The Nazgul:Part One of Two

As I was making my way down the road one evening, through what may have been the worst storm of my life, I came upon a small cabin by the side of the road. An old man dressed in rags regarding me as I approached.

Come in with me and sit by the fire; I'll tell you a tale of things past. A tale of this Middle-earth, and of things that have roamed upon it.

What could I say? I was tired and it was beginning to get cold. I knew that the old man was probably a lunatic but in the same moment decided it was all right. After all, what could an old man do to someone like me? I'd seen dangers aplenty and I would be more than happy to listen to an old man's chattering as I ate his food and warmed myself by his fire, so I followed.

We sat without words and he poked at the fire for a time. He looked me in the eyes for a moment, sizing me up. Then he spoke.

You've seen many troubles these days, haven't you? definitely seen a hard day's hike at the least. You have the look of a man that has spent many a day doing such, as though you have seen much of this world. But when I was young...

Spendid! I thought. He continued on, ignoring my obvious discontent.

...there were few travelers if any. It was a different world altogether at that time. It was in the end of the Third Age of the Sun, and the Ring War was at hand; there were strange folk about and battles with the Orcs of the Suaron raged all about this border.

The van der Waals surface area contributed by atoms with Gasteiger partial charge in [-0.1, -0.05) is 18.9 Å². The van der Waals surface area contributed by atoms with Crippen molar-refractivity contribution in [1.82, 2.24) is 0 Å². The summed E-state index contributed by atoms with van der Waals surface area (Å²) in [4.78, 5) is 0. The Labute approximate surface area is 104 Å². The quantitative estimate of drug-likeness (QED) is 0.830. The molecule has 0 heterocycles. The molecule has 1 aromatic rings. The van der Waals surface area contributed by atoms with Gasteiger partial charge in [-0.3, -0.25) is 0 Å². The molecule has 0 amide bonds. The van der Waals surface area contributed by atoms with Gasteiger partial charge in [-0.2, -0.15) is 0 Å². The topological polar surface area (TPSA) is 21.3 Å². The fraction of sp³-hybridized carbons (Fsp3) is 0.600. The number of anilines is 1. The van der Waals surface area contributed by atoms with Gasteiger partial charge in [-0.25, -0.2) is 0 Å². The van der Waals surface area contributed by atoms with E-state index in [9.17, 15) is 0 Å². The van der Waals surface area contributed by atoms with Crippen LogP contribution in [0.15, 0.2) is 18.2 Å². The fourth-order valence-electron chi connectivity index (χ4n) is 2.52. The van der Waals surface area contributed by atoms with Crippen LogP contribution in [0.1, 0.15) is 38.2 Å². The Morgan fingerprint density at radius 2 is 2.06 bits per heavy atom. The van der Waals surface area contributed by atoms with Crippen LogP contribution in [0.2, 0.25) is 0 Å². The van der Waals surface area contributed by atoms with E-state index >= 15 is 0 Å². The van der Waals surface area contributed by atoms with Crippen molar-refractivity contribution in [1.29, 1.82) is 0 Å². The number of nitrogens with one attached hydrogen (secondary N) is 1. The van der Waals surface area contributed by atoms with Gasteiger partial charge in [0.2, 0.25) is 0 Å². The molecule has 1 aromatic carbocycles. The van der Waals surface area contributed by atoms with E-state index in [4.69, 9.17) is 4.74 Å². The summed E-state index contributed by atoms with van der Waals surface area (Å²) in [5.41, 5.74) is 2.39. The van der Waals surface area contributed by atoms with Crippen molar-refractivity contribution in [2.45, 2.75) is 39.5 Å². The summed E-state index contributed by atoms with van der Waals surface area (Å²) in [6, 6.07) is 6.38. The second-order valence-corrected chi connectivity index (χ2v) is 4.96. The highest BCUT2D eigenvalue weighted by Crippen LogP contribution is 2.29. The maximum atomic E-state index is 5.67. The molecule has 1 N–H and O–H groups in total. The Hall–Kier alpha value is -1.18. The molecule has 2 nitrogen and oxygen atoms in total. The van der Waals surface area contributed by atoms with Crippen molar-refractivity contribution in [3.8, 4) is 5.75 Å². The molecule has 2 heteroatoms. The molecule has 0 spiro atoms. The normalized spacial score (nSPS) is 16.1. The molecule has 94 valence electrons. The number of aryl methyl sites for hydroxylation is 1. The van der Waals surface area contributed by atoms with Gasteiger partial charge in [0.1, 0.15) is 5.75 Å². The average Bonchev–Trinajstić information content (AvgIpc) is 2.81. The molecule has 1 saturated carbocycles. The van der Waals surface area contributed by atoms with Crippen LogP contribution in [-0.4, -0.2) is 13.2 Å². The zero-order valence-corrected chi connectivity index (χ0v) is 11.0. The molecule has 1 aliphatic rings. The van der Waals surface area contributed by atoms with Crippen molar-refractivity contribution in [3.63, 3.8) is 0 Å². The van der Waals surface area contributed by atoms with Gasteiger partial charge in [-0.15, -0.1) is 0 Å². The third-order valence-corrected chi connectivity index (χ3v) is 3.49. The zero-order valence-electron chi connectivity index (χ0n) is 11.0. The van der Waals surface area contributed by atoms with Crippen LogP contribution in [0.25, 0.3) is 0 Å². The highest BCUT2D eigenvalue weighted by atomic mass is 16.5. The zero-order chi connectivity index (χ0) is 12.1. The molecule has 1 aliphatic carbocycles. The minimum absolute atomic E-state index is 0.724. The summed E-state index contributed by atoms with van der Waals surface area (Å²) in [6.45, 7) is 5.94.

The old man had taken a break, breathing in deeply and fussing over the fire again. I took it as an opportunity to take off my cloak and hang it on a rack next to the mantle. I took special care to let him see my sword before removing it and then sat back down next to the fire.

Think you'll need that bit of shine for me? Ehh, it is the way of you young men I suppose, weapons and such. Good idea to get comfortable though; I've much to say and with this storm you'll likely be staying the night. He looked up from the coals. So what would a young man like yourself be interested in talking about?He asked. He looked at me with more than a question in his voice as he reached over to his shabby little table and carefully lifted a bowl and began to spoon out some of the stew hanging over the fire.You should eat this, he started, extending the bowl.I made it for you anyway. He finished, waiting for me to take it.

So a young man like yourself is sure to want a tale of much action and fury and perhaps even battle,he suggested, looking into the fire,and to your fortune I know much about such things.The old man sighed and looked up at me from the fire.So, what's it to be young man? Shall I tell you of the darkness or the light?, he asked with surprising volume, the flames shining brightly in his stark blue eyes.